The research design can be understood as a series of design experiments with a pre-test post one-group only design. The effects of four homework assignments were examined in two groups of 25 students (see Table 1). In each group, two pre-tests were carried out to set a baseline of time on task and the level of student participation. In these two lessons, students were provided with homework assignments in a regular manner: a combination of text reading and textbook assignments. In both groups, four post-tests were administered; one in each instructional strategy, and a delayed post-test was administered for group 1 only. The study was carried out in teaching history.
The four homework assignments were developed in a pilot study. Eight students, five secondary school teachers, and two teacher trainers were interviewed on design principles of effective homework assignments. These interviews revealed four main design principles that were used to setup the four homework assignments of the current study:
Students benefit from the possibility to choose their assignments. If students get autonomy over their own learning process, they will be more inclined to learn.
Students should be aware of the aim of each homework assignment. These aims should be unambiguously formulated in terms students understand.
Homework assignments should be straightforward. Teachers need to be able to apply the instructional activity easily and students should be able to complete the assignments in time.
Homework should be preparatory for the lesson. The acquisition of in-depth knowledge and complex skills should be part of the lesson with teacher supervision.
Prior to the research, the four homework assignments were piloted with a panel of five teachers, including a teacher trainer, to examine if it is doable and similar in difficulty.
Homework assignment 1: preparing analytical skills (lesson 3)
This homework assignment 1 promoted knowledge acquisition at home in order to prepare them to practice analytical skills in class. The strategy included four phases, two at home and two in class. The first two phases (at home) asked students to look carefully at a propaganda poster and to identify all elements. This means answering questions as; ‘what is happening in the poster’, ‘who are the people in het poster’, and ‘do you recognize any symbols used’. The last two phases (in class) asked students to examine the goal and the technique of the poster in order to answer explanatory and analytical questions. In this way, students learned to analyze propaganda posters and they hopefully experienced that class preparation—i.e., going through all phases—resulted in a more profound analysis.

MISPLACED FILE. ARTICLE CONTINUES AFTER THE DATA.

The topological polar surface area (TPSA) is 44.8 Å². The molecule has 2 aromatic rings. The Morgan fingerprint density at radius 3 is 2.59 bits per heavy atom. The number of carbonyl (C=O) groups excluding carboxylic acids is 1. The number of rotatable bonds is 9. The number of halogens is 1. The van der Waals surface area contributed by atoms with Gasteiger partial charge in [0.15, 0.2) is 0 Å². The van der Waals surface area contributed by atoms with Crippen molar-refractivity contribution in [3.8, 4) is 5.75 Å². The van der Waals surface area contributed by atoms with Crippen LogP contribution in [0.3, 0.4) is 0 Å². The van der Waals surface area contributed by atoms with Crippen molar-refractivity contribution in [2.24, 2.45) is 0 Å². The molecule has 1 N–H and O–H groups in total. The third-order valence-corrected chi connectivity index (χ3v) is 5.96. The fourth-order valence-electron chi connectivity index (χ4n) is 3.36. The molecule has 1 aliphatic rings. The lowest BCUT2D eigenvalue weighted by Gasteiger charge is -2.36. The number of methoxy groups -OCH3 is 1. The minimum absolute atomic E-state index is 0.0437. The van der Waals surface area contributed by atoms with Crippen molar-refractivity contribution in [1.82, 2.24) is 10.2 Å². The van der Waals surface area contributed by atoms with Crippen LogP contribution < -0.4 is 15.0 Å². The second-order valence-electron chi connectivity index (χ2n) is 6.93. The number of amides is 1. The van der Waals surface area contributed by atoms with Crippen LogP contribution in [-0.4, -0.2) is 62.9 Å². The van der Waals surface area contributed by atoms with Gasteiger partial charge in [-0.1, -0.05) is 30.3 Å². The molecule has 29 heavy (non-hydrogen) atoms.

Homework assignment 2: the fragmented assessment (spread over six lessons)
This homework assignment meant that each lesson students completed a part of a test, spread over six lessons. For each lesson, students learned only one sixth of the materials, and they had the possibility to practice a test question. In class, they had the opportunity to ask questions before completing the part of the test about the materials they studied at home.
Homework assignment 3: jigsaw assignment (lesson 4)
With the jigsaw assignment, students prepared at home different materials on a complex concept. For example, the concept of National Socialism is spread over four questions (What is an ideology, and what are the characteristics of fascism, racial doctrine and Lebensraum). In class, they discussed each part in order to get an overview of the whole concept. Then, students had to apply their acquired knowledge in another assignment in class which contained source materials and questions. Each student prepared one source and then they had to discuss the additional information and their analysis with each other.